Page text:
Iassos

At the shores of Güllük there is one of the loveliest ruins of the Aegeans shores, Iassos. Rercently, when we went there to deal with a broken gearbox, the owner of the elegant yacht, an old friend of mine, WN, almost whispered to me: “You must see the museum. It is enchanting”. So, before leaving we visited the museum. It was well worth while.

Firstly, in order to enter the museum, you have to pick up the “curator”. Her name is Sibel, and she is to be found at the booth at the entrance of the ruins. She comes with you the walking distance to the “old fishmarket”, which is the museum today. For me as a layman, more than the lovely findings stored in the museum and labeled generously in English, the main attraction is the mausoleion. Yes, in the center of the Hellenistic fishmarket you can find a “small” and beautiful mausoleion. All the time I was in the museum, I spent imagining Alexander’s soldiers bargaining for the fresh catch around the mausolein.

Iassos is a must for the visiting yachsperson. Several fish restauarants are available at the shore. Mind the sunken harbour mole at the entrance. Mind also that the little harbour is especially sensitive to black and gray water.

It is a located on a peninsula, surrounded by sea on three sides, within the boundries of the Kiyikislacik village, at a distance of 28 kms. from Milas. According to the legend, it was founded by arrivals from Argos, and was named after their leader, lassos. There is no mention of lassos in sources dated earlier than the fifth century B.C. The city was originally founded on an island and subsequently, when the isthmus was filled up, it became a peninsula. The significant ruins of the antique city are located on this peninsula. The high city walls, the aquaducts, necropolis and the building called the fish market are beyond the walls. The excavations at lassos revealed that the oldest settlement in the city dates back to the end of the third century B.C.

When Alexander besieged Miletos in 334 B.C., lassos donated a ship to the Persian navy to assist in the defense of the city. Ten years later, Alexander’s armoury at Ekbatan was commandeered by an lasian named Gorges. Another lasian favoured by Alexander was a boy who had the peculiar fate of being loved by a dolphin . In lasos, it was customary for boys to wade into the sea after practicing at the Gymnasium. At that time a dolphin came ashore and carted one of the boys away on its back , eventually bringing him back to the shore. The legend says that Alexander, hearing of this strange tale, summoned the boy to Babylon and appointed him as a priest of Poseidon, the God of the Sea. The lasians were so greatly influenced by this tale that on the coins they minted in the third century B.C. there is an illustration of a boy swimming alongside a dolphin, with his arm thrown over its back.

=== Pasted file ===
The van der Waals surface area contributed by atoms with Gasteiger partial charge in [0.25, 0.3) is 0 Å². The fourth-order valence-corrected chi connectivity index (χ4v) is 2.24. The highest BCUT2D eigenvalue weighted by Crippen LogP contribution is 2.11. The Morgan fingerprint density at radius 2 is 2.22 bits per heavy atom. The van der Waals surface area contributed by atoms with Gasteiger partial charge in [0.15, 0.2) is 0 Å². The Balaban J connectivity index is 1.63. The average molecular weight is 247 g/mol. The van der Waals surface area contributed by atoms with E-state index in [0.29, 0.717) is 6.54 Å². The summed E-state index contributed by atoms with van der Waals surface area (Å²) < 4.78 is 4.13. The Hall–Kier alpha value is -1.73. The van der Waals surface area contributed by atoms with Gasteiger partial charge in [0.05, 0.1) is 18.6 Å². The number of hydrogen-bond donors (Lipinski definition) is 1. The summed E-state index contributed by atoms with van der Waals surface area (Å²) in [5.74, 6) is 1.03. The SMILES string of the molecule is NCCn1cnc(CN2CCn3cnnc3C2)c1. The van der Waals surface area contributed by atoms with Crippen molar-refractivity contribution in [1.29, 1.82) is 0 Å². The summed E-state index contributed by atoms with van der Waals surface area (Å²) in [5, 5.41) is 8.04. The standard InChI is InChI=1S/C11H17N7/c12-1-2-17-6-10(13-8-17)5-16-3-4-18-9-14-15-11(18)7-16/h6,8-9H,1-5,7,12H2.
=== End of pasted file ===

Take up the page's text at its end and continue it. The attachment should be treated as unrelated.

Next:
TJie Agora is reached through an arched gate. The Bouteterion is in the southwest of the Agora. In the eastern corner of the Agora, the building with the dimensions of 17 x 13 meters and with columns in the front is identified as the Caesereon. In the southwestern corner of the Agora, there is the Temple of Artemis Astias. The theatre is constructed on the northeastern slope of the hill at the center of the town. The medieval fortress is located on the highest point of the city and in the town center. The harbour is between the peninsula and the mainland with a length of approximately 850 meters. The tower at the mouth of the harbour is part of the wave-breakers and is from the medieval times. The other tower facing this is demolished. At the time they were used, a chain was stretched in between to prevent entrance into the harbour of undesitable vessels. The Agora within the city was used as a necropolis in the archaic period. There are tombs carved into rocks and house tombs on the slopes to the west of the Roman necropolis.

The most significant tomb in the city is the monumental one from the Roman period, popularly called the Mausoleum of the Fish Market. The restoration of this mausoleum was instigated in 1993 by funds allocated by the General Directorate of Rotating Capital Operations of the Ministry of Culture, and the architectural pieces and works of art, unearthed by the excavations at lassos, are now in exhibit in the galleries restored. The Fish Market Open-Air Museum was opened to the public on 11 August, 1995.

The lassos excavations were started in 1960 by an Italian Archaeological Team, headed by Prof. Doro LEVI and presently presided by Dr. Fede BERTI.

From: The Guide of Museums and Accessible Sites, Directorate of Culture, Mugla, April 2002

Some related links:
http://www.akyaka.org/tarih/history/milas.html
http://www.snible.org/coins/hn/caria.html



Plan of lasos
1) Temple on the acropolis.
2) Early Christian basilica.
3) Wall of the acropolis.
4) Excavated area east of the acropolis.
5) Theatre quarter.
6) Theatre.
7) Basilica.
8) City-gate.
9) Roman Agora.
10) Roman Bouleuterion.,
11) Stoa, dedicated to Artemis and the Emperor Corn-modus (A. D. 180-192).
12) Sanctuary of Demeter and Kore.
13) House with mosaic.
14) Tomb on the isthmus.
15) Mausoleum, excellently restored by the Italian expedition.
16) Necropolis.
17) Excavation House
a) Remains of Greek periods
b) Medieval castle
c) Byzantine castle,
d) Aqueduct,
e) Early Christian church
f) Byzantine structure,
g) Wall of the acropolis,
h) Cistern.
i) Fountain.
l) Greek temple
m) Quay or mole
n) Roman temple,
o) Roman structure,
p) Dipylon.
q) Gymnasium
r) Roman House,
s) Modern road.
t) Roman baths.

Plan and Legend from Ekrem Akurgal, Ancient Ruins and Civilizations of Turkey, Istanbul, 1985